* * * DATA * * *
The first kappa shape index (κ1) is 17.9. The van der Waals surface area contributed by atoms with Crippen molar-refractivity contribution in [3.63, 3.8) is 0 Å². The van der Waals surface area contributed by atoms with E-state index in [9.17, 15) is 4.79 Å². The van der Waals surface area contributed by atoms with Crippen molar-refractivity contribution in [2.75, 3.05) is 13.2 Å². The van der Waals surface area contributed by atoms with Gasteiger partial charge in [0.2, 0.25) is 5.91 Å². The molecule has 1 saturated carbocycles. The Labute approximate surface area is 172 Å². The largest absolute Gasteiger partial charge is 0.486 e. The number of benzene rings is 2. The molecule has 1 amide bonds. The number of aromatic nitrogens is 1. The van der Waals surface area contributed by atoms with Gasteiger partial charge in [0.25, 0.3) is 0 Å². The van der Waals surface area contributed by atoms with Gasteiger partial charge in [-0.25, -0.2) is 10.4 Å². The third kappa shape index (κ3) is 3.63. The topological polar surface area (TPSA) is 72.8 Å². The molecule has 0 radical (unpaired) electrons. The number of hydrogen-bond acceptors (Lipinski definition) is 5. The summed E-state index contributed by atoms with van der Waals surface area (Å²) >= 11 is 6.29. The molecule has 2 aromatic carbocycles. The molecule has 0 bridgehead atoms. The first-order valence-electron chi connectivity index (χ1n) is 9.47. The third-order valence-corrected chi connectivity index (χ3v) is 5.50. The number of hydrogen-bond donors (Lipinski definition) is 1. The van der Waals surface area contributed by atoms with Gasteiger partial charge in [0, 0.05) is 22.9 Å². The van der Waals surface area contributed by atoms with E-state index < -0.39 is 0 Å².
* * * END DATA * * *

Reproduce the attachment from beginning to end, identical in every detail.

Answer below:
The first kappa shape index (κ1) is 17.9. The van der Waals surface area contributed by atoms with Crippen molar-refractivity contribution in [3.63, 3.8) is 0 Å². The van der Waals surface area contributed by atoms with E-state index in [9.17, 15) is 4.79 Å². The van der Waals surface area contributed by atoms with Crippen molar-refractivity contribution in [2.75, 3.05) is 13.2 Å². The van der Waals surface area contributed by atoms with Gasteiger partial charge in [0.2, 0.25) is 5.91 Å². The molecule has 1 saturated carbocycles. The Labute approximate surface area is 172 Å². The largest absolute Gasteiger partial charge is 0.486 e. The number of benzene rings is 2. The molecule has 1 amide bonds. The number of aromatic nitrogens is 1. The van der Waals surface area contributed by atoms with Gasteiger partial charge in [0.25, 0.3) is 0 Å². The van der Waals surface area contributed by atoms with Gasteiger partial charge in [-0.25, -0.2) is 10.4 Å². The third kappa shape index (κ3) is 3.63. The topological polar surface area (TPSA) is 72.8 Å². The molecule has 0 radical (unpaired) electrons. The number of hydrogen-bond acceptors (Lipinski definition) is 5. The summed E-state index contributed by atoms with van der Waals surface area (Å²) >= 11 is 6.29. The molecule has 2 aromatic carbocycles. The molecule has 0 bridgehead atoms. The first-order valence-electron chi connectivity index (χ1n) is 9.47. The third-order valence-corrected chi connectivity index (χ3v) is 5.50. The number of hydrogen-bond donors (Lipinski definition) is 1. The van der Waals surface area contributed by atoms with Gasteiger partial charge in [0, 0.05) is 22.9 Å². The van der Waals surface area contributed by atoms with E-state index < -0.39 is 0 Å².